Interested? General information follows. MS in Robotics students, please see below.
Important: If you have mailed me directly asking about potential openings in the lab (for Ph.D., MS, or Undergrad research opportunities): I appreciate you reaching out, and I do try to respond to each person who reaches out. Note that our Ph.D. application deadline with funding considerations is December 15, and only when all applications have come in, I will look at all the applicants and reach out to those who would fit the lab's research agenda the most. Also, I would like to sense from your communique what about my lab's work interests you, so I can evaluate whether you would be a good fit for us. Your CV and publication records may not be enough. I will reach out if your profile is a better fit compared to other potential candidates. I, unfortunately, will not be able to spare the time to talk to each individual applicant, as that number can potentially be rather high.
My research focuses on the computational and perceptual aspects of human-robot interaction for field robotics. Specifically, I look at developing algorithms that would enable mobile robots to collaborate safely and robustly in the field with humans. The word "field" is loosely used to describe an environment that has not been specifically designed or engineered for mobile robots, and which includes the physical space occupied by humans in their personal or professional life. This includes underwater, aerial, and terrestrial domains, where robots are needed to operate in all kinds of terrain conditions alongside, and/or under human guidance. Communication, perception, dialog, and learning are core elements of my research, in addition to systems design, both software, and hardware.
Certain issues including but not limited to the psychological impacts of robots on humans and ethics in robotics are important components of human-robot interaction; however, students interested in pursuing research in such areas are likely to find other groups better suited to their interest.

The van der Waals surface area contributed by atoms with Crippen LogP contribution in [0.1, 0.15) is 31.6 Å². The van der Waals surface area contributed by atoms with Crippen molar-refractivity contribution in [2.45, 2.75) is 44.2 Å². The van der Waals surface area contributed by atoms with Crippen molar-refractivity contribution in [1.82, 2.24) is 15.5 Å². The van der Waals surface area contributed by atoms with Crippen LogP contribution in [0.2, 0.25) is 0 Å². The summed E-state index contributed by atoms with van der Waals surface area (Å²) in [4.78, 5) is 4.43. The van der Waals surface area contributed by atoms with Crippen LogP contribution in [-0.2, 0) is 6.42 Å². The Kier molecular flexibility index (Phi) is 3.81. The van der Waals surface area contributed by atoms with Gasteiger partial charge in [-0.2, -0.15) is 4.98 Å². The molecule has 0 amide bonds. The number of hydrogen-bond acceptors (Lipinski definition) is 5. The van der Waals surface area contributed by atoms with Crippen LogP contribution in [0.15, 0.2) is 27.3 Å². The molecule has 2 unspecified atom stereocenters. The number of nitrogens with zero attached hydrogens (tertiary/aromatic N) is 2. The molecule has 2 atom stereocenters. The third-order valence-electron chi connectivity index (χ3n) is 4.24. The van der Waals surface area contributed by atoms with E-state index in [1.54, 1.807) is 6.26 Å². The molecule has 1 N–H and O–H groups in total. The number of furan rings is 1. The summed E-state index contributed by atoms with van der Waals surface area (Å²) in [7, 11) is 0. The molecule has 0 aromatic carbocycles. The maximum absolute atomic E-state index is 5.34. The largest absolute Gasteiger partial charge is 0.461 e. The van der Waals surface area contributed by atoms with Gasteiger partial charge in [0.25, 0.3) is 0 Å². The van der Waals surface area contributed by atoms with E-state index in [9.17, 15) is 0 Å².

Also, while we do a fair amount of research in robot vision, we are primarily a robotics group. Students I work with have a passion for robots, field robots in particular, and real-time computing and robot development. Students are expected to contribute to the advancement of robotics. Our research problems start as a concept and end up as implemented, working algorithms running onboard physical robots in realistic environments. If you are mainly interested in computer vision, deep learning, language, or other areas but not so keen on robotics, I'm afraid we almost certainly are not the best fit for you.
Students interested in pursuing graduate studies as part of my group should have a keen interest in probabilistic robotics, robot perception, machine learning, and/or interaction design. Good coding skills are necessary as the research will be validated on actual robotic platforms, often outdoors and in challenging environments. Familiarity with hardware (Arduinos, embedded boards, actuators, and general robot hardware and sensors) is a plus.
Of course, this is all subject to openings in the lab, which may not always exist.
For incoming (or existing) MS students in Robotics (at MnRI)
- As of now, I am not going to take on new Master's students in the Fall of '21. The lab is large, and I would not have the time to give to any more graduate students.
- There are usually a number of people who probably expressed interest already, so there is likely going to be a queue.
- That said, the MS program will require you to take courses for the first two semesters, and you very well might not have too much time for research. The best bet is to look into research options in the Fall of 2022. So I would recommend, if you are still interested then, to reach out to me during the Spring 2022 semester.
- As far as project ideas, while I do not mind working on independent research studies with students who are not in the lab, you will not be a UoM student in the summer before you begin officially, so it would be difficult to have any official relationship between you and my lab. I am open to considering these independent studies during the Fall or Spring semesters.